skip navigation


Register for Latest Research

Stay Informed
Register with NCJRS to receive NCJRS's biweekly e-newsletter JUSTINFO and additional periodic emails from NCJRS and the NCJRS federal sponsors that highlight the latest research published or sponsored by the Office of Justice Programs.

NCJRS Abstract

The document referenced below is part of the NCJRS Virtual Library collection. To conduct further searches of the collection, visit the Virtual Library. See the Obtain Documents page for direction on how to access resources online, via mail, through interlibrary loans, or in a local library.


NCJ Number: 153778 Find in a Library
Title: Sexual Abuse Litigation: Opportunities and Obstacles
Journal: Trial  Volume:31  Issue:2  Dated:(February 1995)  Pages:66-68,70-71
Author(s): K A Tatone
Date Published: 1995
Page Count: 5
Type: Survey
Format: Article
Language: English
Country: United States of America
Annotation: Sexual abuse cases present a formidable mix of legal and psychological issues; statutes of limitations, doubts about recovered memories, and insurance coverage limits present challenges for lawyers representing clients devastated by childhood sexual abuse.
Abstract: In handling a sexual abuse case, the lawyer should first verify through witnesses, siblings, or a therapist that sexual abuse has actually occurred. Child sexual abuse claims are often publicized, and the accusation can be emotionally, socially, and economically devastating to the accused. Further, a false accusation may be grounds for sanctions by the court or a malpractice suit against the lawyer. The lawyer should also ensure that the plaintiff's therapist is experienced in treating sexual abuse victims. The therapist's role in treatment should be neutral and not leading or judgmental. For many sexual abuse victims, the statute of limitations for criminal prosecution has passed by the time they are able or ready to go to court. Most States, however, have extended the statute of limitations for civil claims, recognizing that many victims are so traumatized that they involuntarily repress their memory of the abuse. If the plaintiff was abused by a parent, the claim may be barred by the parental immunity doctrine which prevents children from suing their parents for personal injury. In addition, most homeowners insurance policies exclude coverage for intentional criminal acts by the insured. Insurance policies usually cover an occurrence, which is defined as an accident resulting in bodily injury or property damage that was not expected or intended by the insured. This provision is commonly referred to as the intentional acts exclusion. If the abuse perpetrator is not the victim's parent but rather an employee of a business or institution that gave access to the plaintiff, the lawyer may consider a claim against the business or institution that allowed the abuse to occur. Suggestions are offered on how to prepare sexual abuse victims to testify, and the importance of a thorough voir dire is emphasized since sexual abuse trials subject jurors to painful emotions. 22 references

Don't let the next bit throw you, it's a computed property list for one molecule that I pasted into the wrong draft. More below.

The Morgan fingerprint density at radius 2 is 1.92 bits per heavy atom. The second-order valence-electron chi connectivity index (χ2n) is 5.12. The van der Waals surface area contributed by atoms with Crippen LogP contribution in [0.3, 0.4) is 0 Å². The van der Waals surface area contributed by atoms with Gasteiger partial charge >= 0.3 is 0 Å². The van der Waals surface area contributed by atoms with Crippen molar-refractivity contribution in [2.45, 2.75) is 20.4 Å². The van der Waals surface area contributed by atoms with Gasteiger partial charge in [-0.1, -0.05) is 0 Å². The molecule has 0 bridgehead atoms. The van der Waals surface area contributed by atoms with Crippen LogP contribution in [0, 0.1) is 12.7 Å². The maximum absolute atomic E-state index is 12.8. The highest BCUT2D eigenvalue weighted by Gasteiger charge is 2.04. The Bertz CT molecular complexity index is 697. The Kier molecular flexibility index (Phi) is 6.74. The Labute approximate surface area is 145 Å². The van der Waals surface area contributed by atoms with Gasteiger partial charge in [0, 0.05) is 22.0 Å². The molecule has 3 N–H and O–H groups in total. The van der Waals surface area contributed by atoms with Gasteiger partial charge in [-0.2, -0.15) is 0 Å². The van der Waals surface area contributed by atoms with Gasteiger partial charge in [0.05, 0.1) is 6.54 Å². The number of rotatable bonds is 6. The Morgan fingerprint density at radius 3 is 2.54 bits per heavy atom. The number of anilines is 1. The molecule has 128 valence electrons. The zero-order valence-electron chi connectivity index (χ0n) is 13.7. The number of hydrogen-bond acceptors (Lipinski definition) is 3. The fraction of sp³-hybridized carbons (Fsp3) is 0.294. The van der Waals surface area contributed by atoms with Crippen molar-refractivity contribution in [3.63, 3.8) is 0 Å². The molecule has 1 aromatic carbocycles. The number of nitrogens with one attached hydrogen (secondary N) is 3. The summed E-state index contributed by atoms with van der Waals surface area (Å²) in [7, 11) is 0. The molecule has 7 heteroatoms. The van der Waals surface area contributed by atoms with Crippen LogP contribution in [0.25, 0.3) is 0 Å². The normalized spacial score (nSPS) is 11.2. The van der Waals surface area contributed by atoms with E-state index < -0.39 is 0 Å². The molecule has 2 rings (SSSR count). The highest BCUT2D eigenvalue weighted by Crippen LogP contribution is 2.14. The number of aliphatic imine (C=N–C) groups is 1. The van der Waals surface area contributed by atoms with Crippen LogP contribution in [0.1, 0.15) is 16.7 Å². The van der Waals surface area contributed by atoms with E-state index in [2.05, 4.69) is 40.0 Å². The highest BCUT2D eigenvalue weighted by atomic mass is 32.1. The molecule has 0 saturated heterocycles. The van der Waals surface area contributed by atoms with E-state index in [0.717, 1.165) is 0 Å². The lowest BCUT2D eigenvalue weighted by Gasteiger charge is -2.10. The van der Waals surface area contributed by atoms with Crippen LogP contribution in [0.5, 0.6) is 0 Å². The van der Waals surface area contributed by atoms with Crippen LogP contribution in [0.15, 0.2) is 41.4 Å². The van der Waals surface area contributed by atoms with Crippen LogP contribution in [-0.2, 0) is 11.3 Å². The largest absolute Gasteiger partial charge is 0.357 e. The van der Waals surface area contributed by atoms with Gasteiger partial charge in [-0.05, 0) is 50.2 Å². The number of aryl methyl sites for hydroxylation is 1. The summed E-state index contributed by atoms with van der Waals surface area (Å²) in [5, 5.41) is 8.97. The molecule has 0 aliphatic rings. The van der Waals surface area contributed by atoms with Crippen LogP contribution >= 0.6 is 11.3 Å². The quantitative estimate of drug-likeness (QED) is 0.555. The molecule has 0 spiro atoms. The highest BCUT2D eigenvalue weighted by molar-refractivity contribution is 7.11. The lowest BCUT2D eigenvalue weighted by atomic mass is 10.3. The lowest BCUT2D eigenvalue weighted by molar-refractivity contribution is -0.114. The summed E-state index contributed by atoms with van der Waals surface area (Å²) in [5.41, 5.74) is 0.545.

Main Term(s): Sexual assault victims
Index Term(s): Abused children; Abused women; Child Sexual Abuse; Child victims; Civil proceedings; Civil remedies; Courts; Female victims; Lawsuits; Victims of violent crime
To cite this abstract, use the following link:

*A link to the full-text document is provided whenever possible. For documents not available online, a link to the publisher's website is provided. Tell us how you use the NCJRS Library and Abstracts Database - send us your feedback.